A reluctant screw in the shed

Although it is not well known, Albert Einstein was big fan of Honda CT125’s.   He may even at one stage swung a leg over Little Project or at least looked at it and thought “That’s pretty knackered”.   I can only think that this is why he said

In the middle of difficulty lies opportunity.

In my opinion, the only thing that really lies in the middle of difficulty is “iffi”, (alright, it’s not slap bang in the middle and it should be spelt iffy, but you know what I mean).

I had a cunning plan – I’m pretty certain I may have said that before, but this plan was as cunning as a fox who has just been appointed head of cunning at Oxford university (I should nod to Captain Edmund Blackadder for that).

The bits of wire coming out of Little Project alternator are black, white and yellow.  The bits of wire coming out of the HOAP engine of choice are yellow, pink and white.   Now, I don’t know anything about alternators except that they probably alternate something.   The wiring diagrams, all 14 of them, have different wires going everywhere and to be frank, they could be written in Cyrillic.  Actually, there are random little diagrams that make no sense scattered through the wiring diagrams.  I think I might instead have photographs of the inside of a pyramid.

Back to the cunning plan.   I thought that I’d take the alternator thingy out of Little Project and use that one instead of the CB125 one that was not unreasonably sitting in the CB125 engine.   This of course meant whipping Little Project engine out and flopping it onto the secondary workbench (also known as a Black and Decker workmate, I didn’t have the courage to use the kitchen table).   There are four screws holding on the cover that protects the alternator.   You don’t really need me to tell you what state they are in do you?   You’ve been reading this long enough to know.  They were the exact opposite of pristine.  I’m not sure what the word is.  Antipristine?  Unpristine?  Whatever, not healthy.  Screws 1, 2 and 3 took about two hours and screw 4 took about two hours.   Screw 4 was in a challenging place.  Screws 1 – 3 just needed a new slot hacksawing in to them.   With screw 4 I drilled a hole through it and then realised that the screw extractor snapped off somewhere in the frame back in the early days of Little Project.   I happened to have a torx bit (they have a star shape on the end of them) that mostly fitted the hole so I hammered it in and hey presto!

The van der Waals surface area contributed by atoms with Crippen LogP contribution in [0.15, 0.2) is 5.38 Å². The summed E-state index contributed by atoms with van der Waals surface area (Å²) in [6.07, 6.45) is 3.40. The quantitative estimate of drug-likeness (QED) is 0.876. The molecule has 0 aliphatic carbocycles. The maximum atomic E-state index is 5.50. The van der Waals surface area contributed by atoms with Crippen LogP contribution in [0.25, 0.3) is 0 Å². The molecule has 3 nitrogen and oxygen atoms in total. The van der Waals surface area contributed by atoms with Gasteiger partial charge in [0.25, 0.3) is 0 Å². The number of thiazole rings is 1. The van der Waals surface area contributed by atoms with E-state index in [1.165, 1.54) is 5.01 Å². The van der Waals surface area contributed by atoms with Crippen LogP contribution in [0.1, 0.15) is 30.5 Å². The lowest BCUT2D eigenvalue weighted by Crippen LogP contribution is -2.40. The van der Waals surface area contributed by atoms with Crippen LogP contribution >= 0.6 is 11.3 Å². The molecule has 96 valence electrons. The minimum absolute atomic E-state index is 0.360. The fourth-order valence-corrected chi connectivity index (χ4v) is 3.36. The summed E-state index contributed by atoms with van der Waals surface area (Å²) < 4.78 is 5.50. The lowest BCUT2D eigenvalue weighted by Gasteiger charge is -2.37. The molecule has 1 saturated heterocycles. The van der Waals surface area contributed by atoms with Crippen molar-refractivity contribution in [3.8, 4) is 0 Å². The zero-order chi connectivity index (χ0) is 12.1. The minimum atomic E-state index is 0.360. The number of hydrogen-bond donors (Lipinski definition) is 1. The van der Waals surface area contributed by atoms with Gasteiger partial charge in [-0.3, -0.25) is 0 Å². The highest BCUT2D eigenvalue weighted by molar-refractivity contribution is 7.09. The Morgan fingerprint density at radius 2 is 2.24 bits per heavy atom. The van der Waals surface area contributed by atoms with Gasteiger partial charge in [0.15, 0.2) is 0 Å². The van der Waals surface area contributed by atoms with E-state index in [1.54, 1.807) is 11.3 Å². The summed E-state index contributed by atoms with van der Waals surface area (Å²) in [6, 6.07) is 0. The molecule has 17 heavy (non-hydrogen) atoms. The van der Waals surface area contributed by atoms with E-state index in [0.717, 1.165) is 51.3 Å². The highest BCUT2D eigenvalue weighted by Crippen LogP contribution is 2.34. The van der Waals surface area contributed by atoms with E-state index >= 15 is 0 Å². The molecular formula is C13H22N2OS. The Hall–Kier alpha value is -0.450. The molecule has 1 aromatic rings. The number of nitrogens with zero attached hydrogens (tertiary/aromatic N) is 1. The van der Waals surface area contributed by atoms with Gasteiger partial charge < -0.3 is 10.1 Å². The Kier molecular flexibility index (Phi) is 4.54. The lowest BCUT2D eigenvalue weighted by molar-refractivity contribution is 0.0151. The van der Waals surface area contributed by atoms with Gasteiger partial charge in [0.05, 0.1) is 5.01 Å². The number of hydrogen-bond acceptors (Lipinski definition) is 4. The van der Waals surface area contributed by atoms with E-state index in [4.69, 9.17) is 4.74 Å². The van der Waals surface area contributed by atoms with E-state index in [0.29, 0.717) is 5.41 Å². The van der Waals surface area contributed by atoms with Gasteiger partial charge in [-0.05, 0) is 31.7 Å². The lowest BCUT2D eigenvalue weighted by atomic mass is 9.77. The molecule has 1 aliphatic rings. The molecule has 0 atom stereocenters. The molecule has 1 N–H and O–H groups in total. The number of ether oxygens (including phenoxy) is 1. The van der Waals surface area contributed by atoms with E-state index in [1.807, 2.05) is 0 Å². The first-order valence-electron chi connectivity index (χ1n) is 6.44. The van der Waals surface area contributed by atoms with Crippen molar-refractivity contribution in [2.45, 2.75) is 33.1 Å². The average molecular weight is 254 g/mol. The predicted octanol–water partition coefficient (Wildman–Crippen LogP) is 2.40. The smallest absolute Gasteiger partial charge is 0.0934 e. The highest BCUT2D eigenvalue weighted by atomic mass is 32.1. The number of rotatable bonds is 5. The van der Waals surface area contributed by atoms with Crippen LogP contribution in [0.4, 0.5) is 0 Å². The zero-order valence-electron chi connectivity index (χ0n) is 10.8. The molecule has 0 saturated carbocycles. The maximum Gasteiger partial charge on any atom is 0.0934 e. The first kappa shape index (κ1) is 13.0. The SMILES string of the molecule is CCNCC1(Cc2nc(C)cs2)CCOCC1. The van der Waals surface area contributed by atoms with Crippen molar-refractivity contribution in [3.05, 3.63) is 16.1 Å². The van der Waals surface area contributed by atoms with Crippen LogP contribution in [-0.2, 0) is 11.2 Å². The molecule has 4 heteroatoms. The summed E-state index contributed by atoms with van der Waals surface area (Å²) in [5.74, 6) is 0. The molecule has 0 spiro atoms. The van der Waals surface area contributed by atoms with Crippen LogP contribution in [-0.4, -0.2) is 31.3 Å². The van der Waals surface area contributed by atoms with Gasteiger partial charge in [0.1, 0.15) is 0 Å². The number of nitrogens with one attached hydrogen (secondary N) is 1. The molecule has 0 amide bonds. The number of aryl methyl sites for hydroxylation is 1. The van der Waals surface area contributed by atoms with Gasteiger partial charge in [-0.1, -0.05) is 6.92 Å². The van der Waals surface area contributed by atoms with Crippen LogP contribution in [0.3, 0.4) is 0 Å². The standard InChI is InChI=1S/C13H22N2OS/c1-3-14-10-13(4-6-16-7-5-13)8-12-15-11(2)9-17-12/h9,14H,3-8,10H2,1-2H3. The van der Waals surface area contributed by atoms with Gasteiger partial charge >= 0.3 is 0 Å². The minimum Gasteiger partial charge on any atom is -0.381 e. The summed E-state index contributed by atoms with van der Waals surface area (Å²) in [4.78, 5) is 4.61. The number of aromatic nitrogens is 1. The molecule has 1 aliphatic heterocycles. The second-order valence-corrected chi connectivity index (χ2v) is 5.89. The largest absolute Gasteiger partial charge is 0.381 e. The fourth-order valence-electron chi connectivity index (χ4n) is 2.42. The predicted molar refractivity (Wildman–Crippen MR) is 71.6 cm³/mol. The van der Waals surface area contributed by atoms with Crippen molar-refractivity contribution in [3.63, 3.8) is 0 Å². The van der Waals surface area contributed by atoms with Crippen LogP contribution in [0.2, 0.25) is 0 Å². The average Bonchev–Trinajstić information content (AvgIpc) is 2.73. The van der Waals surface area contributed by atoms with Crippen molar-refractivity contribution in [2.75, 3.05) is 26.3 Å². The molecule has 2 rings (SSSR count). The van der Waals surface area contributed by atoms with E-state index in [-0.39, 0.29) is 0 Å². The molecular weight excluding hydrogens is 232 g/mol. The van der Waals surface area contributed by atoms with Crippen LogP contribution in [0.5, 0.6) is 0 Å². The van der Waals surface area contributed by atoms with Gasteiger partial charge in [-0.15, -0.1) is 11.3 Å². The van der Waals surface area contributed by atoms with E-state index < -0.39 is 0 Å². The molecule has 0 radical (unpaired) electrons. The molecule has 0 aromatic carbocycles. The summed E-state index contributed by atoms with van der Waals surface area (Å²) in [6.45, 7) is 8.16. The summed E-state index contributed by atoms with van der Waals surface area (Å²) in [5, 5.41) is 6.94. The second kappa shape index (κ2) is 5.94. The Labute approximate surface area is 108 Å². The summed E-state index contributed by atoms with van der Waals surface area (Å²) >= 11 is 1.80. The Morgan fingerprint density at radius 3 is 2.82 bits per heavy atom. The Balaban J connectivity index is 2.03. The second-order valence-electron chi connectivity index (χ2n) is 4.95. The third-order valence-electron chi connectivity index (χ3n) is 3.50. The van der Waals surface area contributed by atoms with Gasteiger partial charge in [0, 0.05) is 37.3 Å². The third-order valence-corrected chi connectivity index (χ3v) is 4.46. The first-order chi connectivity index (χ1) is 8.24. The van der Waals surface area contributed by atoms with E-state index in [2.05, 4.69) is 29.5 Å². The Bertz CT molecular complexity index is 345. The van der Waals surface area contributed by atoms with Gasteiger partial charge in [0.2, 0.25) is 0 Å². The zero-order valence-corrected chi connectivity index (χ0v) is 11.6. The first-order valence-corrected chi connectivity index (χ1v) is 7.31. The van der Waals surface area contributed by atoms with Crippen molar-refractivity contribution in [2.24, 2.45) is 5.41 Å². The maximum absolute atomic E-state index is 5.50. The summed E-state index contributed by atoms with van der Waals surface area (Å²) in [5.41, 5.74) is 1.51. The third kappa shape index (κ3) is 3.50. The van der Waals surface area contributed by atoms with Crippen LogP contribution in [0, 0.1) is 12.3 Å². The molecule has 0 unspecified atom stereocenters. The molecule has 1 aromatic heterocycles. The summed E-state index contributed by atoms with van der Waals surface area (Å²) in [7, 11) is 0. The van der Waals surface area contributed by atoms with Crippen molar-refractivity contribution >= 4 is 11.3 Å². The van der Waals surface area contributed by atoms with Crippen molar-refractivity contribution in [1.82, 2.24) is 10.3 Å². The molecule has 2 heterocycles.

Hey presto!  Ask me – “Did you empty the oil out of the Little Project engine before you took the cover off?”, go on, ask me.  You know the answer.

So, the shed floor has quite a lot of oil on it.  I managed to get something to catch the bulk of it and as a hobby carpenter I know that oil is good for wood.   It tends to be vegetable oils like linseed that are really good for wood, but I’m sure that my Castrol R was a vegetable oil at one stage.

Still, I had access to the Little Project alternator.   Three cheers!    It is slightly different to the one on the CB125 engine.   The two photo’s below represent Little Project first and then the CB one.  Can you see the difference?

CT125 bits    XL125 bits

How on earth can they be so bloody different?   Both engines come from the same era and power the same size bike and are made by the same bloke somewhere in Tokyo.

I went back to the drawing board.   I’ve photocopies of the different wiring diagrams and I’ve a manual and I’ve two wiring looms and I’ve a table in the sunshine (I should have put it away some time ago) and I’ve a large bottle of cider.

Work table

It didn’t get any easier as the glass of cider emptied.   I had to fill the glass several times and gradually nothing at all became clearer.

I’ve retreated.   I cast a guilty glance at the front gate that I have yet to hang and had a bad moment when the CD player insisted on making me listen to Mumford and Sons.  I think I need a large gin.

Thanks for taking the time to visit.   I think that there may be news of another blog coming along in the next week or so.

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